The City defendants became aware of inappropriate conduct by Lellock at Rooney M.S. on May 28, 1999, when Rooney M.S. principal Ronald Zangaro (“Zangaro”) discovered Lellock with a student in an otherwise unoccupied room. (ECF No. 59-20 ¶ 28). Lellock explained that he brought the student to the room to wrestle with him. (Id.).

         This motion is the third time Logan is seeking to bring claims against the District and the Board in this case. With respect to the City defendants, Logan in his original complaint and first amended complaint alleged that the City defendants implemented policies or practices (or, in the alternative, failed to do so) that directly violated Logan's constitutional rights and they failed to adequately train their employees. (ECF Nos. 1 at 11; 10 at 11). During the first round of motion practice, the court granted the City defendants' Rule 12(b)(6) motion with prejudice with respect to Logan's § 1983 supervisory and custom-based claims against the City defendants. Logan v. Bd. of Educ. of Sch. Dist. of Pittsburgh, No. 15-499, 2015 WL 5971198, at *19 (W.D. Pa. Oct. 14, 2015). The court allowed Logan to amend his complaint to include sufficient factual allegations to support his failure-to-train claims against the City defendants. Id. Logan's claims against the City defendants in his first amended complaint focused on the District's alleged failure to train its teachers on recognizing signs of child abuse and sexual grooming activities toward children. (ECF No. 42 ¶¶ 52-58). With respect to the first amended complaint, the court granted another Rule 12(b)(6) motion filed by the City defendants for failure to state a claim. Logan v. Bd. of Educ. of Sch. Dist. of Pittsburgh, No. 15-499, 2016 WL 463787, at *1 (W.D. Pa. Feb. 8, 2016) [hereinafter Logan II]. The court afforded Logan another chance to state a plausible single-incident, failure-to-train claim, provided that he moved to amend his complaint pursuant to Rules 16(b)(4) and 15(a)(2). Id. Logan so moved. (ECF No. 59).[2]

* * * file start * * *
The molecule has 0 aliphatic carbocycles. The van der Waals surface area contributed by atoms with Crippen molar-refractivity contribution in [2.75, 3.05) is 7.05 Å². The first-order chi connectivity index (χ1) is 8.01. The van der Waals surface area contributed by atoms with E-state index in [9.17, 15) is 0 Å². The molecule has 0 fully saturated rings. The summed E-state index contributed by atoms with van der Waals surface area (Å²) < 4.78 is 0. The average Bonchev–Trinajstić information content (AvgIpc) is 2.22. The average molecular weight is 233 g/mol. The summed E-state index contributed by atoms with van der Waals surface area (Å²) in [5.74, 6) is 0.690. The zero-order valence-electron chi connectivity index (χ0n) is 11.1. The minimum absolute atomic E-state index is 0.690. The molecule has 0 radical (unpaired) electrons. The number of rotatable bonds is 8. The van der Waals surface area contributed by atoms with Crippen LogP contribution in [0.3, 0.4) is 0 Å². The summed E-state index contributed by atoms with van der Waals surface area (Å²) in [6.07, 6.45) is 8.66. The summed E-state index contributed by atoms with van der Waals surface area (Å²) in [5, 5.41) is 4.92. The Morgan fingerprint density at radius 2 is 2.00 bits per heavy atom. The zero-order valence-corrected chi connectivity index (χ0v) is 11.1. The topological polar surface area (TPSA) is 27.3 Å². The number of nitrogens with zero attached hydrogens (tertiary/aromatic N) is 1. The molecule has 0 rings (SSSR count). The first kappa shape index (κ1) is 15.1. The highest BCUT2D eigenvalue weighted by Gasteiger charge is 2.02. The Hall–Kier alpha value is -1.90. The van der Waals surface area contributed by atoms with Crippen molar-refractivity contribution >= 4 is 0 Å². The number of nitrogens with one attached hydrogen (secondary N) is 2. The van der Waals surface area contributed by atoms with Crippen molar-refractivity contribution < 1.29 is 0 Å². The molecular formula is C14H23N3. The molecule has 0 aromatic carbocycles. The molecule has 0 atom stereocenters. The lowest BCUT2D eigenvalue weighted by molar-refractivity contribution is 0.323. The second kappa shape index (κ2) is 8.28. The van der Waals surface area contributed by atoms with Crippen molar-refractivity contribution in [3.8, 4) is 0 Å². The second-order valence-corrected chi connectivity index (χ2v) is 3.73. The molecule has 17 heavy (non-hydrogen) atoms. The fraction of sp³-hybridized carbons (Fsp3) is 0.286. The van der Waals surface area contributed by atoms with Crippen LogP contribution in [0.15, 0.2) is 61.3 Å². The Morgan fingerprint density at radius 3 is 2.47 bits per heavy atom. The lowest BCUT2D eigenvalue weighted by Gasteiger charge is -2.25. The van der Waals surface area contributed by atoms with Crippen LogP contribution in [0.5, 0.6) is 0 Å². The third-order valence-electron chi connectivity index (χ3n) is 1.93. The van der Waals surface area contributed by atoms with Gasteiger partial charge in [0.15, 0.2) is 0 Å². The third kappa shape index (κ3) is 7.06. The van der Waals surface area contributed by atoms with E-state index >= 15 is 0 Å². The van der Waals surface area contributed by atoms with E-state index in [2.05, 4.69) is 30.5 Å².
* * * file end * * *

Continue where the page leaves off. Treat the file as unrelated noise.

After the second motion to dismiss was granted, Logan obtained new evidence regarding the District's alleged failure to train its staff about: (1) when District police could remove students from classrooms and (2) how to detect and report sexual abuse of children. This evidence was obtained during discovery with respect to Logan's claim against Lellock for violation of his substantive due process rights. (ECF No. 42 ¶¶ 45-50). One deposition taken in March 2016 is pertinent to the instant motion. (ECF Nos. 59-1).